Perhaps the only thing more foolhardy than putting money down on the Oscars is allowing yourself to get emotionally invested in the outcome. And yet, despite the fact we’ve all undoubtedly had our hopes dashed every year as we watch our sentimental favourites run afoul of the Academy’s whims, we can’t keep ourselves from setting ourselves up for heartbreak the next time those gold statuettes are being polished and readied for public presentation.
Despite the odd rumour to the contrary, VIFF’s staff members are only human and thus every bit as susceptible to such folly. We asked three of them to share a few nominees that they’ll be pulling for on Sunday evening.
Tom Charity, Year Round Programmer
First up, in the Best Animated Feature category, I am rooting for The Breadwinner. This is an easy choice for me, and not just because it is, technically, a Canadian co-production, but also because I have the advantage of not having seen Coco yet, which will probably win and which I gather is very good. I love underdogs, and I am also a big fan of Irish director Nora Twomey, whose two previous features, The Secret of Kells and Song of the Sea, both played at Vancity Theatre. Unlike Hollywood animated features, Twomey’s films treat their audience with respect, and address serious themes with sensitivity as well as creative flair.
When it comes to Best Original Score, I love what Jonny Greenwood produced for Phantom Thread, but I personally would give the Oscar to Alexandre Desplat for The Shape of Water. This is Desplat’s ninth nomination since 2007, which gives some indication of what a prodigious composer he is. He won three years ago for The Grand Budapest Hotel, which may hamper his chances now, but everything that is best about The Shape of Water – its romanticism, its classicism and its subversive streak – is embodied in Desplat’s beautiful music.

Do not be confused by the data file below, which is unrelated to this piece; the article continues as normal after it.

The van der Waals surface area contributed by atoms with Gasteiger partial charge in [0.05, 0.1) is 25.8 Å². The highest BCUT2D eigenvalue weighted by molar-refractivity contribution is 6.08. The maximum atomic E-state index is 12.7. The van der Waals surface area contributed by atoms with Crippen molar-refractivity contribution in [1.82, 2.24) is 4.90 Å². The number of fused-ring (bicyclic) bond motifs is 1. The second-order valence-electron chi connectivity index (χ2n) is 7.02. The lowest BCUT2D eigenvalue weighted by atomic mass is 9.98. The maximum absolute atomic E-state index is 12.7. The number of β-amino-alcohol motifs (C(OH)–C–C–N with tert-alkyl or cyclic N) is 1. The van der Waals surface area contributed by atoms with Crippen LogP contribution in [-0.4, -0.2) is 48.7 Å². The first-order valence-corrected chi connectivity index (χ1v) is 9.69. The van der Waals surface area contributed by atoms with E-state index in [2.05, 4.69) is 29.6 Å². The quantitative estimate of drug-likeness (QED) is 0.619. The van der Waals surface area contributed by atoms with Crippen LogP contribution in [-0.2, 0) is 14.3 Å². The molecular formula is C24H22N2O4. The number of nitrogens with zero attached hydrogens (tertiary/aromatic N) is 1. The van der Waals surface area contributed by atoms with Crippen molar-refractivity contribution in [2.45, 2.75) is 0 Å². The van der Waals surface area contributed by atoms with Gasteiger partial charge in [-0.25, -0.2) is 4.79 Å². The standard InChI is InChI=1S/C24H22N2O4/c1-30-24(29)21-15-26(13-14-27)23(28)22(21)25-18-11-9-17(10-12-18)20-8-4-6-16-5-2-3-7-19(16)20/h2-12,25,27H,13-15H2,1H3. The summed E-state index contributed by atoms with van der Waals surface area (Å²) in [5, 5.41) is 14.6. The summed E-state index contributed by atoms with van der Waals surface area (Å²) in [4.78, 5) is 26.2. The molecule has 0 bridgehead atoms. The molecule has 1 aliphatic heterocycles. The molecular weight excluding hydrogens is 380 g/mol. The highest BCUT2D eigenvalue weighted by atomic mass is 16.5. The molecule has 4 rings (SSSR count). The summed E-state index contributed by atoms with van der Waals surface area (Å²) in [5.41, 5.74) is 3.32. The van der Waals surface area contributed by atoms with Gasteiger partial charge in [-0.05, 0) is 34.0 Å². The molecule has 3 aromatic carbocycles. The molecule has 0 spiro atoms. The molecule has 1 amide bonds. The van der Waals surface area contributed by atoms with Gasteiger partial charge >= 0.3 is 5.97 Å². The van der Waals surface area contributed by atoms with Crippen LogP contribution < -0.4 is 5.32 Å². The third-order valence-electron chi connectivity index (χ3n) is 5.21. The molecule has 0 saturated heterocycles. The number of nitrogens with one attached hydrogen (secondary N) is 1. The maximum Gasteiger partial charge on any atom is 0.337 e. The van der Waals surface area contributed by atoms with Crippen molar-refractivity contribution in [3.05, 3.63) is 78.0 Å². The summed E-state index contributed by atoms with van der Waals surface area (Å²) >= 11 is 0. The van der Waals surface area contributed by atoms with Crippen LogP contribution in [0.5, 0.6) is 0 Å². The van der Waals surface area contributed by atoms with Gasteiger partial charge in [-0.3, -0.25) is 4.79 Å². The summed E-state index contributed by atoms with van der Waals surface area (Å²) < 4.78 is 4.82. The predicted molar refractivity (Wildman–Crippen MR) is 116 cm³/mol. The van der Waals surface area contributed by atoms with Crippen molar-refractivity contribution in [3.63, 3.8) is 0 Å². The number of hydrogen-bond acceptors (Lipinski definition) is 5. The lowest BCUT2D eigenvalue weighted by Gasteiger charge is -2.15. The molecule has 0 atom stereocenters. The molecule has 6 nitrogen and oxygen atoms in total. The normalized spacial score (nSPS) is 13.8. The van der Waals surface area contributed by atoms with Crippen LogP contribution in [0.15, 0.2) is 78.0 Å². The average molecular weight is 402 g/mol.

What else? How about James Ivory for Best Adapted Screenplay for Call Me by Your Name? Looking at the other nominees in this category, I think it would be a travesty if Ivory – who will turn 90 in June – does not win his first Academy Award (he was nominated three times as director, for A Room with A View, Howards End, and The Remains of the Day). Twenty years ago I found Ivory too conservative in his sensibilities for my taste, but I now think I underestimated him, even if Call Me’s director Luca Guadagnino also deserves credit for how he translated Ivory’s words to the screen. This poignant tale of sexual awakening moved me deeply.
Curtis Woloschuk, Associate Director of Programming
If I know one thing about Oscar parties, it’s that a hush will assuredly descend over the room when it comes time for Best Achievement in Film Editing to be handed out. When that moment arrives, I sincerely hope that we hear the names of Paul Machliss and Jonathan Amos called for their exemplary work on Baby Driver (although the smart money is surely on Lee Smith for Dunkirk). Not only did this pair allow Edgar Wright to masterfully stage the year’s best opening two scenes, they also reminded us that the visual wit that’s always been a hallmark of Wright’s carnivalesque cinema has always hinged on the punctuation provided by sublime cutting.